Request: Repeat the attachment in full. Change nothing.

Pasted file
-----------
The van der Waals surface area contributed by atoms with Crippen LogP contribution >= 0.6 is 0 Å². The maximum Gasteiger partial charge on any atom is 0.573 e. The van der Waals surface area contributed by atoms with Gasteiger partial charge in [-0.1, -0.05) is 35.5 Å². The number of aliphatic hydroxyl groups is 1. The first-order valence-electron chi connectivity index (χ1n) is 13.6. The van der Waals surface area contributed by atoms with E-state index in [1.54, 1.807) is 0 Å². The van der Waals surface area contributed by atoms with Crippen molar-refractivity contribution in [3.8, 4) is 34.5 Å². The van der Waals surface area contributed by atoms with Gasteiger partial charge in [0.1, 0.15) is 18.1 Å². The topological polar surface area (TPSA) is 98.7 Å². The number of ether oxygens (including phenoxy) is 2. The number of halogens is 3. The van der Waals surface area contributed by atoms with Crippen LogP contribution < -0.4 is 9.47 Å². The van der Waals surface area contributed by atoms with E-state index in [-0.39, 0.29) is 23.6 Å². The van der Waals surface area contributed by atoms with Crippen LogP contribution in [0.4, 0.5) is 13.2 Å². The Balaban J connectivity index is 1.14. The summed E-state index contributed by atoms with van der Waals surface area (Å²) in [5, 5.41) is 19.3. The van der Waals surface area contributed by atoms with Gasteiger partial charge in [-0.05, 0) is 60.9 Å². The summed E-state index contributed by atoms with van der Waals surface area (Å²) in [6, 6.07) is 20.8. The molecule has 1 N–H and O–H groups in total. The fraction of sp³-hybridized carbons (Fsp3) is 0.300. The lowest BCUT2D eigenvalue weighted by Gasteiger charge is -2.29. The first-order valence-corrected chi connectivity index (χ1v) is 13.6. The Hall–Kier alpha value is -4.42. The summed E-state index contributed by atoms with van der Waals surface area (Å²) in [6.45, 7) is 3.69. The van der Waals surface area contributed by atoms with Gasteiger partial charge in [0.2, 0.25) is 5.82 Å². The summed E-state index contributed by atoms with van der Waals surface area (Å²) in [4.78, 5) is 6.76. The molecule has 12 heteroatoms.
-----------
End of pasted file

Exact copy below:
The van der Waals surface area contributed by atoms with Crippen LogP contribution >= 0.6 is 0 Å². The maximum Gasteiger partial charge on any atom is 0.573 e. The van der Waals surface area contributed by atoms with Gasteiger partial charge in [-0.1, -0.05) is 35.5 Å². The number of aliphatic hydroxyl groups is 1. The first-order valence-electron chi connectivity index (χ1n) is 13.6. The van der Waals surface area contributed by atoms with E-state index in [1.54, 1.807) is 0 Å². The van der Waals surface area contributed by atoms with Crippen molar-refractivity contribution in [3.8, 4) is 34.5 Å². The van der Waals surface area contributed by atoms with Gasteiger partial charge in [0.1, 0.15) is 18.1 Å². The topological polar surface area (TPSA) is 98.7 Å². The number of ether oxygens (including phenoxy) is 2. The number of halogens is 3. The van der Waals surface area contributed by atoms with Crippen LogP contribution < -0.4 is 9.47 Å². The van der Waals surface area contributed by atoms with E-state index in [-0.39, 0.29) is 23.6 Å². The van der Waals surface area contributed by atoms with Crippen LogP contribution in [0.4, 0.5) is 13.2 Å². The Balaban J connectivity index is 1.14. The summed E-state index contributed by atoms with van der Waals surface area (Å²) in [5, 5.41) is 19.3. The van der Waals surface area contributed by atoms with Gasteiger partial charge in [-0.05, 0) is 60.9 Å². The summed E-state index contributed by atoms with van der Waals surface area (Å²) in [6, 6.07) is 20.8. The molecule has 1 N–H and O–H groups in total. The fraction of sp³-hybridized carbons (Fsp3) is 0.300. The lowest BCUT2D eigenvalue weighted by Gasteiger charge is -2.29. The first-order valence-corrected chi connectivity index (χ1v) is 13.6. The Hall–Kier alpha value is -4.42. The summed E-state index contributed by atoms with van der Waals surface area (Å²) in [6.45, 7) is 3.69. The van der Waals surface area contributed by atoms with Gasteiger partial charge in [0.2, 0.25) is 5.82 Å². The summed E-state index contributed by atoms with van der Waals surface area (Å²) in [4.78, 5) is 6.76. The molecule has 12 heteroatoms.